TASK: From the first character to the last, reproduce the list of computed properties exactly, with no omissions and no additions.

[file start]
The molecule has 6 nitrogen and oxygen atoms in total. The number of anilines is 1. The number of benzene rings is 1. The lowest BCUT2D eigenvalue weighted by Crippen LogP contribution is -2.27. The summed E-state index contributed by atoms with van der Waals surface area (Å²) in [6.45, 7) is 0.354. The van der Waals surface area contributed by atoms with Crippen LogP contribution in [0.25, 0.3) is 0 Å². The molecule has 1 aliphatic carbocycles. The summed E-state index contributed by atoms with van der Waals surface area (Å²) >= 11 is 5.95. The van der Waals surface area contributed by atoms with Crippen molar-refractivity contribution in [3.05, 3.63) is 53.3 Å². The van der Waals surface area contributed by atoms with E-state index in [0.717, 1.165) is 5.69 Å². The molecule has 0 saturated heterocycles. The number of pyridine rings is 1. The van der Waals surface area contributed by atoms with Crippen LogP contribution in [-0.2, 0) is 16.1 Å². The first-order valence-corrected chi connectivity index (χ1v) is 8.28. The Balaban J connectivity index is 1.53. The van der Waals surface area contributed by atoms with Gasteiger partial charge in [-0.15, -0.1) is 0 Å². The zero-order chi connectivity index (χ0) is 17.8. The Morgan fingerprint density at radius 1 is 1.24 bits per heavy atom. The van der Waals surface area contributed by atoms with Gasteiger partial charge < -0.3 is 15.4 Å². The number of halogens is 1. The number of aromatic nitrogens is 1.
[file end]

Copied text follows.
The molecule has 6 nitrogen and oxygen atoms in total. The number of anilines is 1. The number of benzene rings is 1. The lowest BCUT2D eigenvalue weighted by Crippen LogP contribution is -2.27. The summed E-state index contributed by atoms with van der Waals surface area (Å²) in [6.45, 7) is 0.354. The van der Waals surface area contributed by atoms with Crippen LogP contribution in [0.25, 0.3) is 0 Å². The molecule has 1 aliphatic carbocycles. The summed E-state index contributed by atoms with van der Waals surface area (Å²) >= 11 is 5.95. The van der Waals surface area contributed by atoms with Crippen molar-refractivity contribution in [3.05, 3.63) is 53.3 Å². The van der Waals surface area contributed by atoms with E-state index in [0.717, 1.165) is 5.69 Å². The molecule has 0 saturated heterocycles. The number of pyridine rings is 1. The van der Waals surface area contributed by atoms with Crippen LogP contribution in [-0.2, 0) is 16.1 Å². The first-order valence-corrected chi connectivity index (χ1v) is 8.28. The Balaban J connectivity index is 1.53. The van der Waals surface area contributed by atoms with Gasteiger partial charge in [-0.15, -0.1) is 0 Å². The zero-order chi connectivity index (χ0) is 17.8. The Morgan fingerprint density at radius 1 is 1.24 bits per heavy atom. The van der Waals surface area contributed by atoms with Gasteiger partial charge < -0.3 is 15.4 Å². The number of halogens is 1. The number of aromatic nitrogens is 1.